How Do YOU Use the Sun's Energy


The intricate processes by which organisms harness, consume, digest, repackage, and use energy are essential to life. Yet, without the Sun, the origin of all of this energy, life would not exist.

Photosynthesis is the process by which plants (and a few types of single-celled organisms) use energy from the Sun to transform carbon dioxide and water into carbohydrates. Although only a small portion of solar energy that falls on Earth is stored in the chemical bonds of plant compounds, photosynthesis sustains—either directly or indirectly—nearly all life forms.

While sunlight provides the energy needed to drive photosynthesis, a molecule called chlorophyll in the leaves of plants makes the reaction possible. This green pigment is found in specialized structures called chloroplasts inside a plant's photosynthetic cells. Chloroplasts serve a vital function in the conversion of light energy into chemical energy. They have much in common with mitochondria, the so-called powerhouses of the cell.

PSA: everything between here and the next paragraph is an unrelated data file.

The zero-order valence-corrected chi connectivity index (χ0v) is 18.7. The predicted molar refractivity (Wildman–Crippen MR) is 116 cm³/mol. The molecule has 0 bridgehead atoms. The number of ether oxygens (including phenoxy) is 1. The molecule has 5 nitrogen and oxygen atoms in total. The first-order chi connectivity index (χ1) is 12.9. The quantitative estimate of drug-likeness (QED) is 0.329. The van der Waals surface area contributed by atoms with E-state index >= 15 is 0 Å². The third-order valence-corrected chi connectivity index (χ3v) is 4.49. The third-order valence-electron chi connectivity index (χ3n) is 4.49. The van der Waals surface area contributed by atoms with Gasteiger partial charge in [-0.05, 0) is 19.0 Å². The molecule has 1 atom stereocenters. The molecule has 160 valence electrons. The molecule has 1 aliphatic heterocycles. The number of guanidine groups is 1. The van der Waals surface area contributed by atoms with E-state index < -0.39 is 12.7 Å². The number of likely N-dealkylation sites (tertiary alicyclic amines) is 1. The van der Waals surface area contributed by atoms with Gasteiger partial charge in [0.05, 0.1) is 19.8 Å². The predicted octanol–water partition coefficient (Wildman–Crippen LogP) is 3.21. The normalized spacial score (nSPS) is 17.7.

Mitochondria are the cell structures that convert energy that has been stored as carbohydrates into a molecule called adenosine triphospate (ATP), a form of energy the cell can readily use. Plant and animal cells both rely on mitochondria to release the energy needed to support vital functions. However, much of the energy plants harness remains in their tissues. Animals have evolved to take advantage of the energy stored in plant tissue. The majority of animals, including humans, rely on the carbohydrates from plant roots, stems, leaves, seeds, and fruits as their primary source of energy.

To access the energy contained in plant or animal tissue, humans must first break down their food, both physically and chemically, into glucose and other molecules more easily absorbed by the blood. This process takes place in the stomach and the intestines. From there, glucose moves into the bloodstream and is carried to the liver and muscles, where it is stored.

Glucose is the raw material that drives cellular respiration. In a process that has more than five dozen steps, a single glucose molecule is converted into 38 molecules of ATP. Each of these molecules can be used, or "spent," easily and efficiently inside the cells to drive even the smallest chemical reactions. It is this efficiency, the ability to distribute units of energy as needed, that drives the cellular respiration process.


Source: Teachers' Domain, Where Do You Get Your Energy?, published August 9, 2007, retrieved on November 4, 2010,http://www.teachersdomain.org/resource/lsps07.sci.life.stru.cellenergy/
Last modified: Wednesday, 11 April 2012, 7:34 AM